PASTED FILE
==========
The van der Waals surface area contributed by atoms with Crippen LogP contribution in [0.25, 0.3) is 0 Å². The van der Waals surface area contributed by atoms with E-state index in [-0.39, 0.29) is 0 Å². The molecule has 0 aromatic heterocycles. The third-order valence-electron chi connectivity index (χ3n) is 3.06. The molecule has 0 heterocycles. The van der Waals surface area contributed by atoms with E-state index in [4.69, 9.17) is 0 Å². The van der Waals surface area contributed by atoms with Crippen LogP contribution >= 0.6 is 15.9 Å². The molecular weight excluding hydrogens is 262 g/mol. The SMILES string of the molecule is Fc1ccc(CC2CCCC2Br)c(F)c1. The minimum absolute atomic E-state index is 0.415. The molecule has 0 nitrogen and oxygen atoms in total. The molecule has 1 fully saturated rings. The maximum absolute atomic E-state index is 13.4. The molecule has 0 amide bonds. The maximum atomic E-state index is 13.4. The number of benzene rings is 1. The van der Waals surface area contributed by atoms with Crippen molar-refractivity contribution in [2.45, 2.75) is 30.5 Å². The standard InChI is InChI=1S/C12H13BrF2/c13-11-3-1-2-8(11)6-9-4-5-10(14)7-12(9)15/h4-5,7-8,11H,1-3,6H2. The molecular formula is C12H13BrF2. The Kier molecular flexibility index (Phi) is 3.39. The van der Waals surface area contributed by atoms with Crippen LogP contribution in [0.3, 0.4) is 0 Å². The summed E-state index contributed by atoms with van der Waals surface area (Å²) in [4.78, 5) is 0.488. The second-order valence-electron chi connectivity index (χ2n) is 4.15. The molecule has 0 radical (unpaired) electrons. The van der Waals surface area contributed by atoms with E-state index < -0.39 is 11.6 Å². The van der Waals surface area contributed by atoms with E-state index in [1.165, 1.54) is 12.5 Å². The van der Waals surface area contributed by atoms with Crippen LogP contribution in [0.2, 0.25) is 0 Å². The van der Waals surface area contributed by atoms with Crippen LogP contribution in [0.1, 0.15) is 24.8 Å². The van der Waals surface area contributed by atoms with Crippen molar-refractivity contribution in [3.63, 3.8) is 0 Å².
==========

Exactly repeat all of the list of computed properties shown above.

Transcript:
The van der Waals surface area contributed by atoms with Crippen LogP contribution in [0.25, 0.3) is 0 Å². The van der Waals surface area contributed by atoms with E-state index in [-0.39, 0.29) is 0 Å². The molecule has 0 aromatic heterocycles. The third-order valence-electron chi connectivity index (χ3n) is 3.06. The molecule has 0 heterocycles. The van der Waals surface area contributed by atoms with E-state index in [4.69, 9.17) is 0 Å². The van der Waals surface area contributed by atoms with Crippen LogP contribution >= 0.6 is 15.9 Å². The molecular weight excluding hydrogens is 262 g/mol. The SMILES string of the molecule is Fc1ccc(CC2CCCC2Br)c(F)c1. The minimum absolute atomic E-state index is 0.415. The molecule has 0 nitrogen and oxygen atoms in total. The molecule has 1 fully saturated rings. The maximum absolute atomic E-state index is 13.4. The molecule has 0 amide bonds. The maximum atomic E-state index is 13.4. The number of benzene rings is 1. The van der Waals surface area contributed by atoms with Crippen molar-refractivity contribution in [2.45, 2.75) is 30.5 Å². The standard InChI is InChI=1S/C12H13BrF2/c13-11-3-1-2-8(11)6-9-4-5-10(14)7-12(9)15/h4-5,7-8,11H,1-3,6H2. The molecular formula is C12H13BrF2. The Kier molecular flexibility index (Phi) is 3.39. The van der Waals surface area contributed by atoms with Crippen LogP contribution in [0.3, 0.4) is 0 Å². The summed E-state index contributed by atoms with van der Waals surface area (Å²) in [4.78, 5) is 0.488. The second-order valence-electron chi connectivity index (χ2n) is 4.15. The molecule has 0 radical (unpaired) electrons. The van der Waals surface area contributed by atoms with E-state index < -0.39 is 11.6 Å². The van der Waals surface area contributed by atoms with E-state index in [1.165, 1.54) is 12.5 Å². The van der Waals surface area contributed by atoms with Crippen LogP contribution in [0.2, 0.25) is 0 Å². The van der Waals surface area contributed by atoms with Crippen LogP contribution in [0.1, 0.15) is 24.8 Å². The van der Waals surface area contributed by atoms with Crippen molar-refractivity contribution in [3.63, 3.8) is 0 Å².